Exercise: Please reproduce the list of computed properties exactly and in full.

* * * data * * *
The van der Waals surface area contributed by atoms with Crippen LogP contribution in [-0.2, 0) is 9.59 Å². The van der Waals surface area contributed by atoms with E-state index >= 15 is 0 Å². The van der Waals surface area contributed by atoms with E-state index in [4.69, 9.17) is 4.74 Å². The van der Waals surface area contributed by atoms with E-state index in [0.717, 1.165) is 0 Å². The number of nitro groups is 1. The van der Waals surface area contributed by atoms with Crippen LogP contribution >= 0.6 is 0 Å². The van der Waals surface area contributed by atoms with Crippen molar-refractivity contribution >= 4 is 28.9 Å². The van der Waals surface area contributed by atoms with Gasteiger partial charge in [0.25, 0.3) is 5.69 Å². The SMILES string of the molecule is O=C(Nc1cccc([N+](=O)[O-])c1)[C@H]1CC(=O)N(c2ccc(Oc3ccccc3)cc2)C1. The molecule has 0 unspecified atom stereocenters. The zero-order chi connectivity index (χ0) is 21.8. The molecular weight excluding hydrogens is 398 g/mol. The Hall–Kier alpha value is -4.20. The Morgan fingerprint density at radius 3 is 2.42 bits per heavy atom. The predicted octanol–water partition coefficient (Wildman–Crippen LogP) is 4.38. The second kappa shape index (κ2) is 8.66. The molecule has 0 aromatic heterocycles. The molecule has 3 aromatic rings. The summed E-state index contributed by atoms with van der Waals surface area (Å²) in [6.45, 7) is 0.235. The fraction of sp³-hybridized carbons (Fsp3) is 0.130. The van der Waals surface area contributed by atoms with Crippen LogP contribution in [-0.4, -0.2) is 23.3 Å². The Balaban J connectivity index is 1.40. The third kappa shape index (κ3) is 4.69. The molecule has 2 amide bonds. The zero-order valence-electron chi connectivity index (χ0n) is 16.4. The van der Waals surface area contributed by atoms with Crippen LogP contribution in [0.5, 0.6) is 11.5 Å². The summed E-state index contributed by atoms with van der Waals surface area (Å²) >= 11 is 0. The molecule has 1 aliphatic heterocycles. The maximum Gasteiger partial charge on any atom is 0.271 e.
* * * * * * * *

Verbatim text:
The van der Waals surface area contributed by atoms with Crippen LogP contribution in [-0.2, 0) is 9.59 Å². The van der Waals surface area contributed by atoms with E-state index >= 15 is 0 Å². The van der Waals surface area contributed by atoms with E-state index in [4.69, 9.17) is 4.74 Å². The van der Waals surface area contributed by atoms with E-state index in [0.717, 1.165) is 0 Å². The number of nitro groups is 1. The van der Waals surface area contributed by atoms with Crippen LogP contribution >= 0.6 is 0 Å². The van der Waals surface area contributed by atoms with Crippen molar-refractivity contribution >= 4 is 28.9 Å². The van der Waals surface area contributed by atoms with Gasteiger partial charge in [0.25, 0.3) is 5.69 Å². The SMILES string of the molecule is O=C(Nc1cccc([N+](=O)[O-])c1)[C@H]1CC(=O)N(c2ccc(Oc3ccccc3)cc2)C1. The molecule has 0 unspecified atom stereocenters. The zero-order chi connectivity index (χ0) is 21.8. The molecular weight excluding hydrogens is 398 g/mol. The Hall–Kier alpha value is -4.20. The Morgan fingerprint density at radius 3 is 2.42 bits per heavy atom. The predicted octanol–water partition coefficient (Wildman–Crippen LogP) is 4.38. The second kappa shape index (κ2) is 8.66. The molecule has 0 aromatic heterocycles. The molecule has 3 aromatic rings. The summed E-state index contributed by atoms with van der Waals surface area (Å²) in [6.45, 7) is 0.235. The fraction of sp³-hybridized carbons (Fsp3) is 0.130. The van der Waals surface area contributed by atoms with Crippen LogP contribution in [-0.4, -0.2) is 23.3 Å². The Balaban J connectivity index is 1.40. The third kappa shape index (κ3) is 4.69. The molecule has 2 amide bonds. The zero-order valence-electron chi connectivity index (χ0n) is 16.4. The van der Waals surface area contributed by atoms with Crippen LogP contribution in [0.5, 0.6) is 11.5 Å². The summed E-state index contributed by atoms with van der Waals surface area (Å²) >= 11 is 0. The molecule has 1 aliphatic heterocycles. The maximum Gasteiger partial charge on any atom is 0.271 e.